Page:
Charal is a next-generation foiling IMOCA 60, designed by VPLP and newly launched for solo skipper Jeremie Beyou

In St Malo for the start of the Route du Rhum in early November, every inch of the IMOCA 60 pontoons was packed with fans trying to get a close up look at the huge variety of designs taking part.

But one boat needed serious crowd control around it – Charal, the aggressively styled foiling design launched just a couple of months earlier. The scale of Charal’s foils alone would have drawn attention, but videos of Beyou test sailing his new boat literally leaping from the water made Charal a hot topic in St Malo. We talked to designer Vincent Lauriot-Prévost of VPLP about the concepts and technology behind it.

Charal is not just the newest IMOCA 60, she marks a ‘next generation’ step for the class because she is the first IMOCA 60 designed entirely around the foils.


Most of the IMOCA 60s carrying foils in the 2016 cycle were retrofitted with them. Even those that were built anew were designed to be competitive without the foils (Alex Thomson’s Vendée Globe 2nd place after shearing the starboard foil less than two weeks into the race proving the sense of this policy). In truth, nobody really knew if the foils would be reliable and effective across enough of the wind ranges experienced in a round the world solo race.

“In the last edition of the Vendée we proved foils on the conventional boats, which were on boats designed for power and righting moment,” explains Vincent Lauriot-Prévost.

The results of the last Vendée Globe: 1st Banque Populaire, 2nd Hugo Boss, Maitre Coq 3rd, all VPLP-Verdier foiling designs, proved conclusively that this was the future of the class. So for Charal, VPLP took a different approach.

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“We have decided to make the new boat as a pure foiler. Instead of looking for a powerful hull we are looking for a less draggy hull, taking into account that the foils are going to be the element that gives the power.”

This means a big shift from trying to balance weight reduction and power, to working towards a lightweight and minimum drag hull form. One of the challenges has been that the new generation foil packages – longer foils, and casings that are stronger and more complex – come with a weight increase.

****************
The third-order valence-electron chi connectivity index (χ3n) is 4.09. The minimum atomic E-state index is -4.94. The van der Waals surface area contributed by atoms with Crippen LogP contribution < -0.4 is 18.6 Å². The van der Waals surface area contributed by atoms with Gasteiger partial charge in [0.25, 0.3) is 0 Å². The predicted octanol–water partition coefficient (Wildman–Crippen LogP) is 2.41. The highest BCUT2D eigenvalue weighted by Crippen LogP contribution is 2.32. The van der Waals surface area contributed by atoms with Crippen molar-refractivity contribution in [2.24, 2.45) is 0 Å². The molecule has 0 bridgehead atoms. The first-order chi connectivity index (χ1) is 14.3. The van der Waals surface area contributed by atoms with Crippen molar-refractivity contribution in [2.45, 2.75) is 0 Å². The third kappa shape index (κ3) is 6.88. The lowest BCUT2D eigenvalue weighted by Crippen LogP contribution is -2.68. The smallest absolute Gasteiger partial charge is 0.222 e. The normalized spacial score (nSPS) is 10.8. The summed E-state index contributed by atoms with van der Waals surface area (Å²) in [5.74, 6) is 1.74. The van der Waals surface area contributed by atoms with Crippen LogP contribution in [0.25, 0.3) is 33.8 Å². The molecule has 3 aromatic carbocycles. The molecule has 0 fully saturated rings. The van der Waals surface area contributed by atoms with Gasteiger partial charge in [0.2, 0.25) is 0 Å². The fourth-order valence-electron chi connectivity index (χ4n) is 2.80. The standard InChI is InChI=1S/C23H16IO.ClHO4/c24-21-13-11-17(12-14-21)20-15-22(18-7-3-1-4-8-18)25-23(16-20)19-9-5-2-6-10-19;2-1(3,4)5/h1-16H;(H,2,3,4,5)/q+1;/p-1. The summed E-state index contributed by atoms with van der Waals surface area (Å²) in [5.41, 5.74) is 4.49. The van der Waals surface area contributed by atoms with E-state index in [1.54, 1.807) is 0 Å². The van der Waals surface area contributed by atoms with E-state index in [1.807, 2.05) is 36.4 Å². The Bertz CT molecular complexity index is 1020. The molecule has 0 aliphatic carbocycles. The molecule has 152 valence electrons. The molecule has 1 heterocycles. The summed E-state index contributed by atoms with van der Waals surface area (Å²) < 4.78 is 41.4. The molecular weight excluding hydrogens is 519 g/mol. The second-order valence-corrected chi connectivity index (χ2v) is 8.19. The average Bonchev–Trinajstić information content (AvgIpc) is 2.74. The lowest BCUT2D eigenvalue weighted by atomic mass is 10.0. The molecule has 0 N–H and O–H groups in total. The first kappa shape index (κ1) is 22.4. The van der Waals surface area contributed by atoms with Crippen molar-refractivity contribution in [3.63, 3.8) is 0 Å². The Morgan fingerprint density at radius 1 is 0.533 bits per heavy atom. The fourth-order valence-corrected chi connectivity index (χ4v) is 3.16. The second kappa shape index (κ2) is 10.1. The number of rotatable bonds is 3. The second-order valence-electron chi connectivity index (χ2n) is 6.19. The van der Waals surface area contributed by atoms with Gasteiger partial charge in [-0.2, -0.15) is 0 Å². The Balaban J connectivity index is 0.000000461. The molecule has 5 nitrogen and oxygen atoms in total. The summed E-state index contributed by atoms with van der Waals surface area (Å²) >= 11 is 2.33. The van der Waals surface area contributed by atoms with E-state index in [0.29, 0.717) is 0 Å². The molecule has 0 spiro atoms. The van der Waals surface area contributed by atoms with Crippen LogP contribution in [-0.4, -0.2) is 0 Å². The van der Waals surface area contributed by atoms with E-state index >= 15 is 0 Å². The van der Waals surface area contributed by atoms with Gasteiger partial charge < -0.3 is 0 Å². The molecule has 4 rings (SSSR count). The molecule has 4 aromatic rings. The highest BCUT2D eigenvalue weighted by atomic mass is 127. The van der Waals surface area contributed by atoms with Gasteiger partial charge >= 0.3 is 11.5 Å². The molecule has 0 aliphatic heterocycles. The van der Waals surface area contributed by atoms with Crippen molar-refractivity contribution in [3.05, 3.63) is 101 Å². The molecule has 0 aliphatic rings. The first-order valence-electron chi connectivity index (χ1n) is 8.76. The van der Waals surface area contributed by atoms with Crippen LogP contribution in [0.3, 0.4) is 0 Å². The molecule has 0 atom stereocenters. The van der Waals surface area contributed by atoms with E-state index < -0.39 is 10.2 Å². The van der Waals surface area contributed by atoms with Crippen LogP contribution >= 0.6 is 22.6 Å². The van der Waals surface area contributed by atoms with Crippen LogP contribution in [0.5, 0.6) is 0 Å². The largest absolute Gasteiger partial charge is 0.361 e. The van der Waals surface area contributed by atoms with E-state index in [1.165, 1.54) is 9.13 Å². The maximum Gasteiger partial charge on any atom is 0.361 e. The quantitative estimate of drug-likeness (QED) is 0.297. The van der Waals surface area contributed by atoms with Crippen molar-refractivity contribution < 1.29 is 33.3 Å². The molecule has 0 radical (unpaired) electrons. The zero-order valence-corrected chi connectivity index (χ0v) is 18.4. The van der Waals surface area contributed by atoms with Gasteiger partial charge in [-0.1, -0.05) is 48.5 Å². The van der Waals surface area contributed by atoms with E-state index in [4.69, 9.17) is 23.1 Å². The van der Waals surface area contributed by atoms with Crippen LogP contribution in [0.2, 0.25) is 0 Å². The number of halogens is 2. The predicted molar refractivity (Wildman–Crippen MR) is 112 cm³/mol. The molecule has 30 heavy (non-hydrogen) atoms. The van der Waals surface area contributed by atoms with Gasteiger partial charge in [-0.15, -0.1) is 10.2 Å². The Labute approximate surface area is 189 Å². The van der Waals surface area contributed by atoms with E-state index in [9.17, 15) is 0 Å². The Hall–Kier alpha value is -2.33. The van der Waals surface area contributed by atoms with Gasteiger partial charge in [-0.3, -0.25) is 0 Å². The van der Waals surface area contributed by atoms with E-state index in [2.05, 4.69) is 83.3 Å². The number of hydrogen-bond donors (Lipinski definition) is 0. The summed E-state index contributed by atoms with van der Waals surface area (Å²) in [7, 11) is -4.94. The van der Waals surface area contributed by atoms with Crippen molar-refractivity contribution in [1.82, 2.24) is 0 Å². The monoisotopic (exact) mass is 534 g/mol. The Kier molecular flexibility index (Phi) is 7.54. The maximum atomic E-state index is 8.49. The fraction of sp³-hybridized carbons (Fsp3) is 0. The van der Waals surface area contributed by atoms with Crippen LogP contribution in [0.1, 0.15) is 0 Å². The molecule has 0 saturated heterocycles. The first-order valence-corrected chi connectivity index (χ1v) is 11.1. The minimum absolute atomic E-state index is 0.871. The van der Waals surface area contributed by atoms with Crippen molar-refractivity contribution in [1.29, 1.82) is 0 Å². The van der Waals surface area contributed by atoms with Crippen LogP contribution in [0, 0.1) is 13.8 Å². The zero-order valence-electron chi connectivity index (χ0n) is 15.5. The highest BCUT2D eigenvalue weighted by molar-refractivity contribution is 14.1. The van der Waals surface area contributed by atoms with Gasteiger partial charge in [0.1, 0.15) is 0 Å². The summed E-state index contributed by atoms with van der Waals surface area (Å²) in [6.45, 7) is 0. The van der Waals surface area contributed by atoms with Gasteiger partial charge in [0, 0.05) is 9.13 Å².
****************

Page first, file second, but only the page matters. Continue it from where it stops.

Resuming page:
“We know that all-in the package of the new foils, including the reinforcement of the hull and so on, are just about half a tonne extra weight [over the last generation foils],” explains Lauriot-Prévost. “So how can we make the boat half a tonne lighter to compensate for this?”


Charal can be up on her foils in just 15 knots of wind. Photo: Damien Meyer / AFP / Getty Images

Hull volume has been reduced wherever possible, retaining it forward and amidships but cutting away great angular sections of bow and topsides, then sloping down to a low transom to create what Lauriot-Prévost describes as ‘a very bumpy sheer’.

Overall, the changes are significant and achieving them while remaining within the IMOCA stability rule was a challenge. “The hull is completely different. It’s a narrower waterline – we don’t want to be a cigar, but we accept to lose 15-20% of righting moment to be within the stability rule,” explains Lauriot-Prévost.

During the design process they discussed with the Charal team whether they wanted the boat to remain competitive even if they lost a foil (as did Thomson). The decision was made that the boat would not be have enough power to be seriously competitive in non-foiling mode – although it would be stable enough to be safe.

Wide load

The scale of Charal’s foils is impressive – they are wider than any other boat’s so far, with a long shaft and tip and an angled elbow. They are also surprisingly thick. The trade-off for the increased foil size and power is that they cannot both be retracted simultaneously.


The size of Charal’s foils mean that they cannot both be raised at the same time